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BioEnergy Research

, Volume 8, Issue 4, pp 1523–1537 | Cite as

Perennial Grass Production Opportunities on Marginal Mediterranean Land

  • Ana Luisa FernandoEmail author
  • Sara Boléo
  • Bruno Barbosa
  • Jorge Costa
  • Maria Paula Duarte
  • Andrea Monti
Article

Abstract

An increasing global awareness that the supply and security of petroleum-based materials is diminishing, coupled with environmental concerns related to climate change, water availability, and soil degradation, has increased demand for more renewable, diversified, and sustainable agricultural production systems. The objective of this work was to determine if a biogenic approach, focused on producing perennial grasses on marginal Mediterranean land as feedstock for bioenergy or bio-based products, could reduce greenhouse gas (GHG) emissions without depleting soil nutrients, water supplies, or negatively impacting biological and landscape diversity. This study, funded by European Union (EU), was conducted under project optimization of perennial grasses for biomass production (OPTIMA) using environmental impact assessment (EIA) protocols to quantify local environmental impacts of producing perennial grasses, in the Mediterranean region. Different end uses were investigated and biogenic products were compared with conventional ones. The EIA assessment indicated that the biogenic system had low erodibility potential, reduced disturbance of soil properties, and minimal hydrological impacts. Less tillage and high biomass production supported biological and landscape diversity, but site-specific factors should be used to appropriately match the specific crop and location. We conclude that producing perennial grasses on marginal Mediterranean land is feasible and if appropriately managed will have relatively few environmental side effects.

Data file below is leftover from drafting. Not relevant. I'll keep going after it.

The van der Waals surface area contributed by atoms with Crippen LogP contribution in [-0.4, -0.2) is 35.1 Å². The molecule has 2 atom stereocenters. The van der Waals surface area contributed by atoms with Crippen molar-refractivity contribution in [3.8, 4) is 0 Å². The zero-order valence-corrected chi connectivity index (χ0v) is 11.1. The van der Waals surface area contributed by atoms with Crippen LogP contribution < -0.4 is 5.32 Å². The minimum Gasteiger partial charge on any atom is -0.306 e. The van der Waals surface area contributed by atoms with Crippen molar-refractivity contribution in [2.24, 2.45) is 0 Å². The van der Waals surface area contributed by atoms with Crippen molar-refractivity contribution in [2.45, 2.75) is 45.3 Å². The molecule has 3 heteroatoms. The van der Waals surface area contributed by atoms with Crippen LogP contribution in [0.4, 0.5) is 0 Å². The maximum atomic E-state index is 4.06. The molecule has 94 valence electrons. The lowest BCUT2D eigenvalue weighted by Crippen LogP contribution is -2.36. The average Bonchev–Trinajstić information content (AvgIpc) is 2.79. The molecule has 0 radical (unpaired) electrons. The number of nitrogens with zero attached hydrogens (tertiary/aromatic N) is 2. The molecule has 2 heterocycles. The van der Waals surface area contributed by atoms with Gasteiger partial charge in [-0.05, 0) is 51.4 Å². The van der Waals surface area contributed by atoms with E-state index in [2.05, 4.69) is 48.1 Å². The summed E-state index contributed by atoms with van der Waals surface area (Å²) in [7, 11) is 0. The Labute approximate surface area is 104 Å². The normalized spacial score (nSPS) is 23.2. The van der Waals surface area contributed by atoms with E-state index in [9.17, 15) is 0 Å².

Keywords

Perennial grasses Sustainability Environmental impacts Bioenergy Marginal land Mediterranean region 

Notes

Acknowledgments

The authors would like to acknowledge the European Union for financially supporting this work through the OPTIMA project: optimization of perennial grasses for biomass production, Grant Agreement No.: 289642, Collaborative project, FP7-KBBE-2011.3.1-02. We thank all our colleagues in the OPTIMA project, which contributed directly and indirectly to the contents of this paper. Special thanks go to Nils Rettenmaier and to the team at IFEU, for fruitful and informative discussions concerning this manuscript.

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Copyright information

© Springer Science+Business Media New York 2015

Authors and Affiliations

  • Ana Luisa Fernando
    • 1
    Email author
  • Sara Boléo
    • 1
  • Bruno Barbosa
    • 1
    • 2
  • Jorge Costa
    • 1
  • Maria Paula Duarte
    • 1
  • Andrea Monti
    • 3
  1. 1.MEtRiCS, Departamento de Ciências e Tecnologia da Biomassa, Faculdade de Ciências e Tecnologia, FCTUniversidade Nova de LisboaCaparicaPortugal
  2. 2.Universidade Federal do Oeste da BahiaBarreirasBrazil
  3. 3.Department of Agricultural SciencesUniversity of BolognaBolognaItaly

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